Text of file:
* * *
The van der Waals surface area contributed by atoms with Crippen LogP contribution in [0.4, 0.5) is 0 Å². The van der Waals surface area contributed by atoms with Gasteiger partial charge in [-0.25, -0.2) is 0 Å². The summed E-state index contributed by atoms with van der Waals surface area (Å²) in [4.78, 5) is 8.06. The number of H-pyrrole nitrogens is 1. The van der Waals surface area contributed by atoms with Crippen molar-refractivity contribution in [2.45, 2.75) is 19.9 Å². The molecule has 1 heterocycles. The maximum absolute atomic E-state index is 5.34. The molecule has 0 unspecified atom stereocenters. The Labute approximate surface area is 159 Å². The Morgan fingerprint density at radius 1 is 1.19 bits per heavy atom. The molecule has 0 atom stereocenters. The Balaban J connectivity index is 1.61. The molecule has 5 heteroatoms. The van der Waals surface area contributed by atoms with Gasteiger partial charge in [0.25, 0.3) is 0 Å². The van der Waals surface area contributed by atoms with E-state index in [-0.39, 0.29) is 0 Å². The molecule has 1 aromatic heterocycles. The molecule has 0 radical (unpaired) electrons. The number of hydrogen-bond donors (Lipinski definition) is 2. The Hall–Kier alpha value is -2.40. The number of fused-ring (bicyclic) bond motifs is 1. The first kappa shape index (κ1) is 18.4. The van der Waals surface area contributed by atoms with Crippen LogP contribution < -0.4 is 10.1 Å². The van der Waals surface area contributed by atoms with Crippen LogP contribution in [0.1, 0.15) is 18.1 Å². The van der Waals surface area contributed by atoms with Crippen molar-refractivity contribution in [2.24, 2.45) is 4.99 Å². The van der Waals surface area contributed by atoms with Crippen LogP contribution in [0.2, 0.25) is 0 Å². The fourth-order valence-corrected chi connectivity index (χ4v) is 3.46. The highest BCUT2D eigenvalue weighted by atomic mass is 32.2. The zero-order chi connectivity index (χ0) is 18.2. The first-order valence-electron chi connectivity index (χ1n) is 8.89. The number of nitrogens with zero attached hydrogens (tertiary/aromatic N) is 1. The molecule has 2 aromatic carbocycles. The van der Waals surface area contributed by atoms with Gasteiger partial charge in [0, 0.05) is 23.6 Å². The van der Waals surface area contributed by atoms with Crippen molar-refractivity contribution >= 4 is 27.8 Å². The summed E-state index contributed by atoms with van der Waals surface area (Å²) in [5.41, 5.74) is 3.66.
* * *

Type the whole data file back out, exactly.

The van der Waals surface area contributed by atoms with Crippen LogP contribution in [0.4, 0.5) is 0 Å². The van der Waals surface area contributed by atoms with Gasteiger partial charge in [-0.25, -0.2) is 0 Å². The summed E-state index contributed by atoms with van der Waals surface area (Å²) in [4.78, 5) is 8.06. The number of H-pyrrole nitrogens is 1. The van der Waals surface area contributed by atoms with Crippen molar-refractivity contribution in [2.45, 2.75) is 19.9 Å². The molecule has 1 heterocycles. The maximum absolute atomic E-state index is 5.34. The molecule has 0 unspecified atom stereocenters. The Labute approximate surface area is 159 Å². The Morgan fingerprint density at radius 1 is 1.19 bits per heavy atom. The molecule has 0 atom stereocenters. The Balaban J connectivity index is 1.61. The molecule has 5 heteroatoms. The van der Waals surface area contributed by atoms with Gasteiger partial charge in [0.25, 0.3) is 0 Å². The van der Waals surface area contributed by atoms with E-state index in [-0.39, 0.29) is 0 Å². The molecule has 1 aromatic heterocycles. The molecule has 0 radical (unpaired) electrons. The number of hydrogen-bond donors (Lipinski definition) is 2. The Hall–Kier alpha value is -2.40. The number of fused-ring (bicyclic) bond motifs is 1. The first kappa shape index (κ1) is 18.4. The van der Waals surface area contributed by atoms with Crippen LogP contribution < -0.4 is 10.1 Å². The van der Waals surface area contributed by atoms with Crippen LogP contribution in [0.1, 0.15) is 18.1 Å². The van der Waals surface area contributed by atoms with Crippen molar-refractivity contribution in [2.24, 2.45) is 4.99 Å². The van der Waals surface area contributed by atoms with Crippen LogP contribution in [0.2, 0.25) is 0 Å². The fourth-order valence-corrected chi connectivity index (χ4v) is 3.46. The highest BCUT2D eigenvalue weighted by atomic mass is 32.2. The zero-order chi connectivity index (χ0) is 18.2. The first-order valence-electron chi connectivity index (χ1n) is 8.89. The number of nitrogens with zero attached hydrogens (tertiary/aromatic N) is 1. The molecule has 2 aromatic carbocycles. The van der Waals surface area contributed by atoms with Gasteiger partial charge in [0, 0.05) is 23.6 Å². The van der Waals surface area contributed by atoms with Crippen molar-refractivity contribution >= 4 is 27.8 Å². The summed E-state index contributed by atoms with van der Waals surface area (Å²) in [5.41, 5.74) is 3.66.